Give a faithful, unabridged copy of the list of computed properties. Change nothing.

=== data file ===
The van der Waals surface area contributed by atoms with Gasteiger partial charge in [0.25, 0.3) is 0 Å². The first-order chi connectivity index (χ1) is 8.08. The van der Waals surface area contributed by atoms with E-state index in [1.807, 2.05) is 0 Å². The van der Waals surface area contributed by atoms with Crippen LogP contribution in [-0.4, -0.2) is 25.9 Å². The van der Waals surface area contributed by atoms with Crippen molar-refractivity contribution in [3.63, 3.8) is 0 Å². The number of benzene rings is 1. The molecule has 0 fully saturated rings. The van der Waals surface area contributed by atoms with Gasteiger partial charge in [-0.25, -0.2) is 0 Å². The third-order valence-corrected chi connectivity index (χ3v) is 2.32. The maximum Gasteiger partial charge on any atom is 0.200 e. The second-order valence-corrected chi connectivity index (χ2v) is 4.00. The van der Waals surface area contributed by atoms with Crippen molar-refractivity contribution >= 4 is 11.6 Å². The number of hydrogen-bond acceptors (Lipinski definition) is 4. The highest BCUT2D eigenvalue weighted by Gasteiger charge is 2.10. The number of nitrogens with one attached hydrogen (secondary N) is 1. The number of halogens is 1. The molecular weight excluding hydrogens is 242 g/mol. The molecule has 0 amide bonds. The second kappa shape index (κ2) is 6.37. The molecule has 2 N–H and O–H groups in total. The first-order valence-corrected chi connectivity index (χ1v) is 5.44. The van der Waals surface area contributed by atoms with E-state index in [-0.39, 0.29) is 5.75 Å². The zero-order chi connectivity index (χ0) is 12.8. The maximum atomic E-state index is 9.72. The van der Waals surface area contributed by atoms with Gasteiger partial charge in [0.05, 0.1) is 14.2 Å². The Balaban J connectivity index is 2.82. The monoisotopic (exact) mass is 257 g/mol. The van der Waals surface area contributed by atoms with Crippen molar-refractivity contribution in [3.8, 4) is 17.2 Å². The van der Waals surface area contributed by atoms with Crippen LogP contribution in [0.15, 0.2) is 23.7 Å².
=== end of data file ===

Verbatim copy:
The van der Waals surface area contributed by atoms with Gasteiger partial charge in [0.25, 0.3) is 0 Å². The first-order chi connectivity index (χ1) is 8.08. The van der Waals surface area contributed by atoms with E-state index in [1.807, 2.05) is 0 Å². The van der Waals surface area contributed by atoms with Crippen LogP contribution in [-0.4, -0.2) is 25.9 Å². The van der Waals surface area contributed by atoms with Crippen molar-refractivity contribution in [3.63, 3.8) is 0 Å². The number of benzene rings is 1. The molecule has 0 fully saturated rings. The van der Waals surface area contributed by atoms with Gasteiger partial charge in [-0.25, -0.2) is 0 Å². The third-order valence-corrected chi connectivity index (χ3v) is 2.32. The maximum Gasteiger partial charge on any atom is 0.200 e. The second-order valence-corrected chi connectivity index (χ2v) is 4.00. The van der Waals surface area contributed by atoms with Crippen molar-refractivity contribution >= 4 is 11.6 Å². The number of hydrogen-bond acceptors (Lipinski definition) is 4. The highest BCUT2D eigenvalue weighted by Gasteiger charge is 2.10. The number of nitrogens with one attached hydrogen (secondary N) is 1. The number of halogens is 1. The molecular weight excluding hydrogens is 242 g/mol. The molecule has 0 amide bonds. The second kappa shape index (κ2) is 6.37. The molecule has 2 N–H and O–H groups in total. The first-order valence-corrected chi connectivity index (χ1v) is 5.44. The van der Waals surface area contributed by atoms with E-state index in [-0.39, 0.29) is 5.75 Å². The zero-order chi connectivity index (χ0) is 12.8. The maximum atomic E-state index is 9.72. The van der Waals surface area contributed by atoms with Gasteiger partial charge in [0.05, 0.1) is 14.2 Å². The Balaban J connectivity index is 2.82. The monoisotopic (exact) mass is 257 g/mol. The van der Waals surface area contributed by atoms with Crippen molar-refractivity contribution in [3.8, 4) is 17.2 Å². The van der Waals surface area contributed by atoms with Crippen LogP contribution in [0.15, 0.2) is 23.7 Å².